The Litani River Authority[9] was formed in 1954 to facilitate the integrated development of the Litani River Basin. Shortly after its formation, the authority engaged in a massive hydroelectric development project[9] that tapped the 850 meter head potential between Lake Qaraoun and the Mediterranean. This development has brought about major hydrological changes to the Litani River Basin, where the flows from its upper reaches above Lake Qaraoun, referred to as the Upper Litani Basin, are diverted through a system of tunnels, ponds and plants, to meet the Mediterranean several kilometers north of its original natural tailwater. These changes have resulted in the effective hydrological separation between the Upper Litani Basin and the lower reaches. The advent of a protracted civil strife in the 1970s followed by a prolonged occupation in the 1980s that lasted into the 1990s, have plunged the country into disarray, freezing development and investment in infrastructure. The subsequent return to normal conditions has encouraged the river authority to initiate several major water diversion projects from the Upper Litani Basin worth hundreds of millions of US dollars.

Bridges over the LitaniEdit

(Jisr means bridge in Arabic)

  • Jisr el Kasmieh (Leontes Bridge)
  • Jisr el Akai
  • Jisr el Khardali
  • Jisr el Khatueh (Kakhieh)
  • Jisr el Burghuz
  • Jisr el Meshghara
  • Jisr el Karaoum

See alsoEdit


  1. ^ "LEBANON, Water resources". FAO UN. Archived from the original on 6 June 2015. Retrieved 4 November 2019.
  2. ^ "The Characteristics of the Litani River". The Litani River Authority. Archived from the original on 5 October 2018. Retrieved 4 November 2019.
  3. ^ Emerton, J. A. (1982). "Leviathan and LTN: The Vocalization of the Ugaritic Word for the Dragon" (PDF). Vetus Testamentum. 32 (3): 327–331. doi:10.1163/156853382X00324. JSTOR 1517920.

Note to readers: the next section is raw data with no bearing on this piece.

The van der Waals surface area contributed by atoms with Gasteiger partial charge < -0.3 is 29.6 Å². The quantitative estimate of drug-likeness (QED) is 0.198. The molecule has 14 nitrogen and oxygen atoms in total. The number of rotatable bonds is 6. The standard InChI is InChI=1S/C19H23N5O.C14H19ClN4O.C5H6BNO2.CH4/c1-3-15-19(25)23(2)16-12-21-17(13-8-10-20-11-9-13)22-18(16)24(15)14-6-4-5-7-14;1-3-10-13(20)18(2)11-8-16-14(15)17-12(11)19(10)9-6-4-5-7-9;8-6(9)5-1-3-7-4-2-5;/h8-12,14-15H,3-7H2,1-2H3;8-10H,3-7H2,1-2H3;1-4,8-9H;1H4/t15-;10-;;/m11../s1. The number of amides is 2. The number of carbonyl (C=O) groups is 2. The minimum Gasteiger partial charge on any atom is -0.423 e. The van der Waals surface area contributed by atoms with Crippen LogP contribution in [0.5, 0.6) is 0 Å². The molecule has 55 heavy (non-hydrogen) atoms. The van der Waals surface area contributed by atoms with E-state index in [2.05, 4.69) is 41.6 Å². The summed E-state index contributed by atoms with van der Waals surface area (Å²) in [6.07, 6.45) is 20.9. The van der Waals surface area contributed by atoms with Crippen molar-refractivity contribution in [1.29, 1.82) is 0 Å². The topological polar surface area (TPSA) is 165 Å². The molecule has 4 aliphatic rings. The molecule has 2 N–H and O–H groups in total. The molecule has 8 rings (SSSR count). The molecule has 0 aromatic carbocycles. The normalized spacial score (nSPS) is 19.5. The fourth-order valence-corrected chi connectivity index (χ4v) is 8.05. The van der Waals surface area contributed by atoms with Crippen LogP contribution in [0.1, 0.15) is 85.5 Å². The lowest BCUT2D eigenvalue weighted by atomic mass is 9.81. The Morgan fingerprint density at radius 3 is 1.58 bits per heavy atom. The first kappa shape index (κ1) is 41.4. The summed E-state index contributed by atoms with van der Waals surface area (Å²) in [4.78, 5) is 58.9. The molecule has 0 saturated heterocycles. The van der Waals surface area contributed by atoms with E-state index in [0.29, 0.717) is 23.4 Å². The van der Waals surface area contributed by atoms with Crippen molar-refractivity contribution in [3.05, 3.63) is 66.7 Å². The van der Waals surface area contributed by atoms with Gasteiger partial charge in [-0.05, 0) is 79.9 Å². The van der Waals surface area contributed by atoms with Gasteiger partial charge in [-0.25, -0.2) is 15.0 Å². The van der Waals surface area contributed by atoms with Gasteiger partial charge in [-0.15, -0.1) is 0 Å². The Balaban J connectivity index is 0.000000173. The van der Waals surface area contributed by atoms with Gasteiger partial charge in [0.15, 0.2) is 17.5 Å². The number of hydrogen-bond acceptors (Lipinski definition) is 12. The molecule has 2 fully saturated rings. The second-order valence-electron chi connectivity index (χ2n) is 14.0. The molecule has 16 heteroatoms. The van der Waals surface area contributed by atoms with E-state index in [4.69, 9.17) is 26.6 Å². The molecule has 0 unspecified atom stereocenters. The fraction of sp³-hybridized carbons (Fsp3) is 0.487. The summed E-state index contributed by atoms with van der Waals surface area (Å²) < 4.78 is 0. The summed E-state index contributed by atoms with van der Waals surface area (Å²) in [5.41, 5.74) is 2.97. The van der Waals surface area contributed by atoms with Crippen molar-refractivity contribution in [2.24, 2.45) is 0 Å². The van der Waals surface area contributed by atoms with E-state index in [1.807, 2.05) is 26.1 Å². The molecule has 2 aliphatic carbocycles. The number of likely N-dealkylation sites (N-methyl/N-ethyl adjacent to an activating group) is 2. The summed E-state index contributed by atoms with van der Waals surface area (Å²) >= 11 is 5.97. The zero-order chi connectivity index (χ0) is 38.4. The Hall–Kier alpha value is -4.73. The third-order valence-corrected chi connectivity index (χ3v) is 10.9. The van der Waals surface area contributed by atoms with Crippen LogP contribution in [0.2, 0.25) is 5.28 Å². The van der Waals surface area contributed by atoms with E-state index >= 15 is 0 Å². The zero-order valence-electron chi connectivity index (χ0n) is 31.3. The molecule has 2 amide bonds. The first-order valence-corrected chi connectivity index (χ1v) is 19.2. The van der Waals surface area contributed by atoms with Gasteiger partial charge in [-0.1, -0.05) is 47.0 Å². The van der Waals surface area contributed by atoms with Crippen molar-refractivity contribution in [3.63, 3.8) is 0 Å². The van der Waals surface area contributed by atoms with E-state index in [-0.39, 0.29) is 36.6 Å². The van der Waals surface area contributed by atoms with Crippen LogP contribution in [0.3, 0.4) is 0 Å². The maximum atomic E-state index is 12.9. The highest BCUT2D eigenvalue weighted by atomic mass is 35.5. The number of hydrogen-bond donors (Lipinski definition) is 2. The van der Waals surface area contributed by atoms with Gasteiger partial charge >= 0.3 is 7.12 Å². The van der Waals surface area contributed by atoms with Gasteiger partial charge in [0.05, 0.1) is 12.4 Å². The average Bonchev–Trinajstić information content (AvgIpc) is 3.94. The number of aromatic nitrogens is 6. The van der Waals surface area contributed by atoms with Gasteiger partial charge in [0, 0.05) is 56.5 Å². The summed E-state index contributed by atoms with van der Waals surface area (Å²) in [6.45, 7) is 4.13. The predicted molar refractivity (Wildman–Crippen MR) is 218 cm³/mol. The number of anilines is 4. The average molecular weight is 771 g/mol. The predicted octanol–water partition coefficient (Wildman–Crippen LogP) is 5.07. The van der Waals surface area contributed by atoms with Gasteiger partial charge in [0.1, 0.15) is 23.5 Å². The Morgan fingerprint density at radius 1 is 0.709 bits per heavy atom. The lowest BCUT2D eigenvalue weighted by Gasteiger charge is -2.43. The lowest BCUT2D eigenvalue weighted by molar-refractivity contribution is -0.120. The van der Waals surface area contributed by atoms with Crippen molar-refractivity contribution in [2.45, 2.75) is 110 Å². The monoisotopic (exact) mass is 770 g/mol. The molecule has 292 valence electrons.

4. ^ Price, Robert. Bart Ehrman Interpreted. Pitchstone Publishing, Durham, NC. 2018, p. 153.
  5. ^ Price (2018), p. [1].
  6. ^ Bekkum, Koert va. From Conquest to Coexistence: Ideology and Antiquarian Intent in the Historiography of Israel's Settlement in Canaan Koninklijke Brill NV, Leiden, The Netherland, 2011, p. 178.
  7. ^ Bickerman, Elias Joseph. The Jews in the Greek Age, Harvard University Press, Cambridge, MA, 1998, pp. 69-70.
  8. ^ "The Qaraoun Dam". The Litani River Authority. Archived from the original on 28 March 2019. Retrieved 4 November 2019.
  9. ^ a b "Litani River Basin Management Support Project (LRBMS)". Globalwaters. Archived from the original on 4 November 2019. Retrieved 4 November 2019.


  • Ramadan, H.H., Beighley, R.E and Ramamurthy, A.S. (2013). "Temperature and precipitation trends in Lebanon’s largest river: the Litani Basin”, American Society of Civil Engineers, Journal of Water Resources Planning and Management, 139 (1), pp. 86–95.
  • Ramadan, H.H., Ramamurthy, A.S., and Beighley, R.E (2012). "Inter-annual temperature and precipitation variations over the Litani Basin in response to atmospheric circulation patterns”, Theoretical and Applied Climatology, Volume 108, Numbers 3-4 (2012), pp. 563–577.
  • Ramadan, H.H., Beighley R.E. and Ramamurthy A.S. (2012). "Modeling Streamflow Trends for a Watershed with Limited Data: A case on the Litani Basin, Lebanon” Hydrological Sciences Journal, 57 (8), pp. 1516–1529.
  • Ramadan, H.H., Ramamurthy A.S. and Beighley R.E. (2013). "Sensitivity of the Litani Basin’s runoff in Lebanon to climate change.” International Journal of Environment and Pollution (in press).
  • Bregman, Ahron (2002). Israel's Wars: A History Since 1947. London: Routledge. ISBN 0-415-28716-2
  • Raad, Daoud, 2004. "Localized irrigation in Qasmieh-Ras-el-Aïn: a technique to be encouraged" pdf file
  • Amery, H. A. 1993. "The Litani River of Lebanon", Geographical Review 83 (3) pp229–237.
  • Where the western Litani empties into the Mediterranean, on Wikimapia
  • Old Feud Over Lebanese River Takes New Turn
  • Assaf, Hamed and Saadeh, Mark. "Development of an Integrated Decision Support System for Water Quality Control in the Upper Litani Basin, Lebanon", Proceedings of the iEMSs Third Biennial Meeting, "Summit on Environmental Modelling and Software". International Environmental Modelling and Software Society, Burlington, USA, July 2006.

External linksEdit

Coordinates: 33°20′20″N 35°14′43″E / 33.33889°N 35.24528°E / 33.33889; 35.24528